I have the ever-present 480-12 tires/wheels on my trailer. Need to replace on side, but given how cheap wheels/tires are, I was going to either go higher diameter to trailer on freeway better or go wit the short, fat 10 inch ones to make movement around beach/launches easier. It's a pain to launch and retrieve now (not so much launch, but retrieving's a pain).
Where's everyone gone with this? I move the beast by hand a lot also. I'm leaning toward squeezing a 14 inch tire/wheel in there. I can make the room as the fenders are adjustable.
I daysail and always end up going highway speeds.
I went with 5.30-12 tires on my trailer. Mostly this was out of necessity - I was travelling to a regatta and got a blowout. The local West Marine didn’t have 4.80-12 wheels in my lug pattern so had to bump up one size. Anyway, depending on how much load you carry on your trailer, these may be worth considering since they are the same diameter as the 4.80-12 but are slightly wider and have a higher load rating IIRC.
On a related note- don’t assume that the lug wrench for your tow vehicle is compatible with your trailer lugs. I’ve gotten burned on that one more than once. Since then I’ve concluded that the $30 or so to buy a dedicated breaker bar and socket for the trailer lugs that can be stored with each trailer (not in the car) is well worth the investment in peace of mind.
I'm changing from bias ply to radial, but staying 4.80 X 12. Read down, the radial is C rated for load and to 81mph for speed. I've never had a blow out on my trailers and don't want to. Somehow the bias plys (most only rated to 55mph) have held up over the years but I replace them about every two years whether they look bad or not. The scariest thing about running old tires (more than 5 years old) is if the sidewalls have cracks in them, if so they're dry rotted , very unsafe and can blow anytime. Dry rot is much accelerated if your rig sits on the ground instead of pavement or concrete and doesn't move often.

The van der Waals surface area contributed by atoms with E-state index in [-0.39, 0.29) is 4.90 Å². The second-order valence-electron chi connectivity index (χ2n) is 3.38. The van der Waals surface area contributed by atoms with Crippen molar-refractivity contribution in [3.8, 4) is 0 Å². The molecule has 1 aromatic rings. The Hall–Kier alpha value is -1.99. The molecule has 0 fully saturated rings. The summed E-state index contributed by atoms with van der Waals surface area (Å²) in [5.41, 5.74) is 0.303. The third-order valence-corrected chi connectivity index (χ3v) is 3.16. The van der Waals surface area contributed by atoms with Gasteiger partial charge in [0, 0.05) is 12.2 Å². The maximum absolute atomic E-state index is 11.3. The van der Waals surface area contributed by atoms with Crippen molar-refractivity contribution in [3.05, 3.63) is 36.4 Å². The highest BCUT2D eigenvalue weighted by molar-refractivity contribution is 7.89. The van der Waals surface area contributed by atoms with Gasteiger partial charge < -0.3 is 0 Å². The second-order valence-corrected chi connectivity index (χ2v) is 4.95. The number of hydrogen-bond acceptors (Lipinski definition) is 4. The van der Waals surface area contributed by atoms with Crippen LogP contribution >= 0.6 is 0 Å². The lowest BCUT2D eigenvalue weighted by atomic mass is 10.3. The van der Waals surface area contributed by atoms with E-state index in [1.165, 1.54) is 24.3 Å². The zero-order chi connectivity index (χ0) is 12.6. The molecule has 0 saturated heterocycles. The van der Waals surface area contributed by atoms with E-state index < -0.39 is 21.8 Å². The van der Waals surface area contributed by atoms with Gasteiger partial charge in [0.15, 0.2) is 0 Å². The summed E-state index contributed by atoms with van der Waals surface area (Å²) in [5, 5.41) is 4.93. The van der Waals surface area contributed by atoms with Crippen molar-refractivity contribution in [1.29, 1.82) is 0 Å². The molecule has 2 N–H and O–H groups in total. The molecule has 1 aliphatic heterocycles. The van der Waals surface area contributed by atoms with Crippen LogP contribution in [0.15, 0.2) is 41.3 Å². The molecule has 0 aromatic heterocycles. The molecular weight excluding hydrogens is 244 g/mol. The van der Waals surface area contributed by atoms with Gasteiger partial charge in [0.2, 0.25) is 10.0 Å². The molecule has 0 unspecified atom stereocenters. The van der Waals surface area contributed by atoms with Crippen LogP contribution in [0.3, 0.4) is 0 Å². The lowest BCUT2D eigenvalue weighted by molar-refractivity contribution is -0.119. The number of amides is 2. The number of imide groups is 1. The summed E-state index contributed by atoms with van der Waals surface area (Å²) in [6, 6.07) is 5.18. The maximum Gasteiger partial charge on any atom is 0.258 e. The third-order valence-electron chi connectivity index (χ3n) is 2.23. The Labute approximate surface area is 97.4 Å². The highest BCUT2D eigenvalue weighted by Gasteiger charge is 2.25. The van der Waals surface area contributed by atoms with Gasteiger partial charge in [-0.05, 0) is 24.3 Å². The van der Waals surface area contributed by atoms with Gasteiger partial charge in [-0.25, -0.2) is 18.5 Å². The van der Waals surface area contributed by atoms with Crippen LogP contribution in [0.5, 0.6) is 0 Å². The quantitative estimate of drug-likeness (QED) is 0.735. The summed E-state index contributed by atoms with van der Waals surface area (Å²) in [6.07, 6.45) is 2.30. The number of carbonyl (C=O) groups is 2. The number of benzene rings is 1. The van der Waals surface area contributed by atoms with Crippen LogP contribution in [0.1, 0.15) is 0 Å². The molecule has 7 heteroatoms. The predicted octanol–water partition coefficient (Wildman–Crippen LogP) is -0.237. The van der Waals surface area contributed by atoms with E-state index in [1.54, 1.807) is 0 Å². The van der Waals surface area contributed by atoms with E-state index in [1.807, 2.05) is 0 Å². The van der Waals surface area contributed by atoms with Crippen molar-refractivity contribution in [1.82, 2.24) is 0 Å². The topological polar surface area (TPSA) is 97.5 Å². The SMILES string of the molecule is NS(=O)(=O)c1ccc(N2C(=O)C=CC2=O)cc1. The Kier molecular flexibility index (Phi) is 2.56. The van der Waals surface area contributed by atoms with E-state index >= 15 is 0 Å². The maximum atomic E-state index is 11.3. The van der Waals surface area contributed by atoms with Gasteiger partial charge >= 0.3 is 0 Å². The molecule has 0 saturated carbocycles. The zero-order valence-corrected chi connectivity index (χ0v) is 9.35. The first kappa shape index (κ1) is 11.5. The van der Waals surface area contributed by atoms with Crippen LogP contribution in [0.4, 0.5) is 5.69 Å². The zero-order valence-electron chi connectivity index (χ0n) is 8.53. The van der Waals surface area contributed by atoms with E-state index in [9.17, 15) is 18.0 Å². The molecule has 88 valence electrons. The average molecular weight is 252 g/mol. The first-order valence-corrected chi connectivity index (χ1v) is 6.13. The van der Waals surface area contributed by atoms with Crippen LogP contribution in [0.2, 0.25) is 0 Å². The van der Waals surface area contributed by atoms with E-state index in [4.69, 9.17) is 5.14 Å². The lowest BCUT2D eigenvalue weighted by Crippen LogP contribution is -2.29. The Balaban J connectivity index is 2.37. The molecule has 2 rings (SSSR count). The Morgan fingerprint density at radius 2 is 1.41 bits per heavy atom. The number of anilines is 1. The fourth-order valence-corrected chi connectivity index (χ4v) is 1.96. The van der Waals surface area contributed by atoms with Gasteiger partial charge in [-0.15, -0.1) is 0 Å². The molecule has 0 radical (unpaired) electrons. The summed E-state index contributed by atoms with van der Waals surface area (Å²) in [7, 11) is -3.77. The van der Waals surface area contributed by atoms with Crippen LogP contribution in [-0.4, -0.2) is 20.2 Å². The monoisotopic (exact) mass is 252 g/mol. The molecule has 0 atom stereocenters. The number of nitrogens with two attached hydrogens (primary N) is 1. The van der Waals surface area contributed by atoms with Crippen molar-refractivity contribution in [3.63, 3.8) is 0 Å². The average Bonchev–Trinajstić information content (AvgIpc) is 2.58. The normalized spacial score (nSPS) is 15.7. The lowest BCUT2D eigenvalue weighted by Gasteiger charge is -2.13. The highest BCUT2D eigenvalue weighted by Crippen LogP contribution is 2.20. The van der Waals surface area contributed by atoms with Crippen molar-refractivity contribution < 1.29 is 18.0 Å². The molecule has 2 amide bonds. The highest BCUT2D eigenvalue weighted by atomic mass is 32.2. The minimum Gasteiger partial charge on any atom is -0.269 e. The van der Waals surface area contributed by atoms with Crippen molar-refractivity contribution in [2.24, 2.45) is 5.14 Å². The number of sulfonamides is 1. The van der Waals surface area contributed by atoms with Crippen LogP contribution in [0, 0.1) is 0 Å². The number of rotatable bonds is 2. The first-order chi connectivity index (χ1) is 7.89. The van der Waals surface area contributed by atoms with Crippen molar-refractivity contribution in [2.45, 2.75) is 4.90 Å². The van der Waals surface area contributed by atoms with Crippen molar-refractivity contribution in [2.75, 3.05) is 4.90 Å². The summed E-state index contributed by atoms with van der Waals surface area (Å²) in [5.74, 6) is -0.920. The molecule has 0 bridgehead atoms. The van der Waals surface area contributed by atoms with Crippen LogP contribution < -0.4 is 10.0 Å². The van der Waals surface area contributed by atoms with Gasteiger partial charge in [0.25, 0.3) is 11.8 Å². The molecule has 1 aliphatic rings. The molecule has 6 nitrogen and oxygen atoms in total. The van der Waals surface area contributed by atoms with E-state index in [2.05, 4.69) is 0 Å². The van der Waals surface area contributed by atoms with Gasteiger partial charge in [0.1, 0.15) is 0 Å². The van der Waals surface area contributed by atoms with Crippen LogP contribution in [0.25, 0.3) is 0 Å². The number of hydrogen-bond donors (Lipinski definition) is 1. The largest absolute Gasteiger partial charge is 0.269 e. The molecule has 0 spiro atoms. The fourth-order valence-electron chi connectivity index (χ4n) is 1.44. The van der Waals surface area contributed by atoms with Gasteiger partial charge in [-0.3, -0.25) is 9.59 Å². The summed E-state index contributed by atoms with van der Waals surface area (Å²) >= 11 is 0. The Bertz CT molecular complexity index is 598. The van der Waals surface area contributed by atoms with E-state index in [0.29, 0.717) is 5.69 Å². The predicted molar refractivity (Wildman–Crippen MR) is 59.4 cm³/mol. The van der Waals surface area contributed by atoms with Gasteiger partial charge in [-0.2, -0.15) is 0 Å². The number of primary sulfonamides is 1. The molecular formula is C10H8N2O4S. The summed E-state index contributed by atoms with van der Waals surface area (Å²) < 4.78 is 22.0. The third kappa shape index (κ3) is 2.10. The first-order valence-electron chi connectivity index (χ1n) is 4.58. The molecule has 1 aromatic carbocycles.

The other thing about these tires that I've discovered is that if you run them at max. pressure they wear out in the center very quickly so I have generally run Bs at 40psig and Cs at 50 psig. Yes I know that all the tire folks will tell you to run them at max but...
Hobie 16 (3 formerly)
MacGregor 25 (formerly)
Chrysler Dagger 14 (formerly)
NACRA 5.0 (currently)
High Point, NC
I have local mast up storage but trailer 2500+ miles a year for regattas/vacations. My Steelco trailer is heavy...it came with the fat 10" tires, and I did not like them. They seemed to wear funny, giving a rough ride, and the extra width seemed to be of little benefit (if any) when moving the rig by hand in the sand. I switched to the 4.80-12s and am much happier with them. Actually had no problems back when I ran 4.80-8s on older boats, but I'm sure my hubs are happier!
I know some of the Hobie road warriors use the 13s/14s (that can be balanced like a "real" tire), but that would just be overkill/extra expense for me. Wouldn't even have a good place to put the spare.
Northern Tool Supply - $100 for a pair of 5.30 x 12, on the rim, and Class C load rating.
Disposable and made it on the road 6 hours, so yeah. Seem to be the ticket. I'll just replace wheels and tires every 2-3 years if it continues. Coincidentally got some galvanized 13 inch rims, so will have a choice now. The 13's can be had in steel belted radial, meaning can go even fatter/less air, if need be for sand.
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